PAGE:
Candidates for Toledo District 3 council seat debate issues

Kelly Kaczala

Glen Cook, Robert Worthington, and Theresa Gadus, candidates for Toledo’s 3rd District City Council seat, answered questions on a variety of issues at the East Toledo Family Center’s “Meet the Candidate” forum on Tuesday.
The candidates will be on the Sept. 10 primary ballot. Two of the candidates with the most votes will go on to the Nov. 5th general election.
All are vying for the seat vacated by incumbent 3nd District Councilman Peter Ujvagi, a Democrat who announced weeks ago that he would not seek re-election.
Cook, 76, is endorsed by the Republican Party. He was 350 votes short of beating Ujvagi in 2015. Worthington, 24, is an independent though he is a registered Democrat. Gadus, 39, is endorsed by the Democrat Party.
District 3 encompasses all of East Toledo and the Old South End.

The candidates responded to several prepared questions, as well as written questions submitted by the public.
Worthington, of South Toledo, described himself as an “independent Democrat.”
“I believe in Democrat ideals but I don’t believe in party as doing a good enough job,” he said. “I’m not too impressed with the endorsed people. I’m not a politician should prove my point. I’m not here to please anyone. I’m here to work with you and help our district. I’m not a politician. I’m a public servant. I’m not here to pretend I’m better than you. I’m here to represent you. I think we all need to wake up. The planet is dying, people are dying. People expect to live on $15,000 per year. And our government is being run by delinquents. I want us to care – care about important things. I’m here to learn. We will rise together and fall together. We just need to care more.”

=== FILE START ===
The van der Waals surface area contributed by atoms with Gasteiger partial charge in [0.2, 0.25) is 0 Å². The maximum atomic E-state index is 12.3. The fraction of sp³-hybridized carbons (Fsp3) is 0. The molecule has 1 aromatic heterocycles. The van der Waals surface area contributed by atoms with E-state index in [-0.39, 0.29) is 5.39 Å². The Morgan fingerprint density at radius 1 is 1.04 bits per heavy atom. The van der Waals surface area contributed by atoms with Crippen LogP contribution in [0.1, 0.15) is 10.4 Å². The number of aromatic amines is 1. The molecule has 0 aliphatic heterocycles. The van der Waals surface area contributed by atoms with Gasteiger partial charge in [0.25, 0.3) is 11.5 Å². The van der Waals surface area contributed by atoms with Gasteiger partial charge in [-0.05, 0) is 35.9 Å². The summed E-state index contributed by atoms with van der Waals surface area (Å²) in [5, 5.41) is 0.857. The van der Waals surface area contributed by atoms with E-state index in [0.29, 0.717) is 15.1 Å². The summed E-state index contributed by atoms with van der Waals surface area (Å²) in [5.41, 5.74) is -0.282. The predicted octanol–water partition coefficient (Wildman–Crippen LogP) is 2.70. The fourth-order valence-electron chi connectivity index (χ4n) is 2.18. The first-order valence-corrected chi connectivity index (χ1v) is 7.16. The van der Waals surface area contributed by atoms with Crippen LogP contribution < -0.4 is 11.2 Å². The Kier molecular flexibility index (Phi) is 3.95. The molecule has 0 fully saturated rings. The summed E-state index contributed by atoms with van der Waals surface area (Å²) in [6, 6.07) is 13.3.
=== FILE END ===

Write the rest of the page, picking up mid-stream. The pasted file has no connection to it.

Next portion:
Gadus said “regardless of where I go in the district, we all want the same thing.”
“We want viable neighborhoods, efficient city services, good parks and programs. As your councilwoman, I will work for you and with you to achieve all those things,” she said.
The candidates were asked how they would work with the City of Toledo departments to get things accomplished in the district if they are elected, Cook said he has met with many officials over the years and knows what is expected of a council person.
“I have met with Peter Ujvagi, Carty Finkbeiner, Bob McCloskey and a number of others downtown that have helped me understand what is required of a council person,” he said.
“City council is required to legislate,” he continued. “It is authorized to enact ordinances and resolutions, provide city services, taxes, regulate businesses. Beyond that, each district council person could use their contacts with city officials to make sure the district is getting a fair equitable service.” The city council position, he added, should be used as a “bully pulpit,” to get things done.
“The council person would speak out on many issues and help citizens move through the maze,” he said.
Gadus said she’s already established relationships with city department officials through community involvement and working on various projects.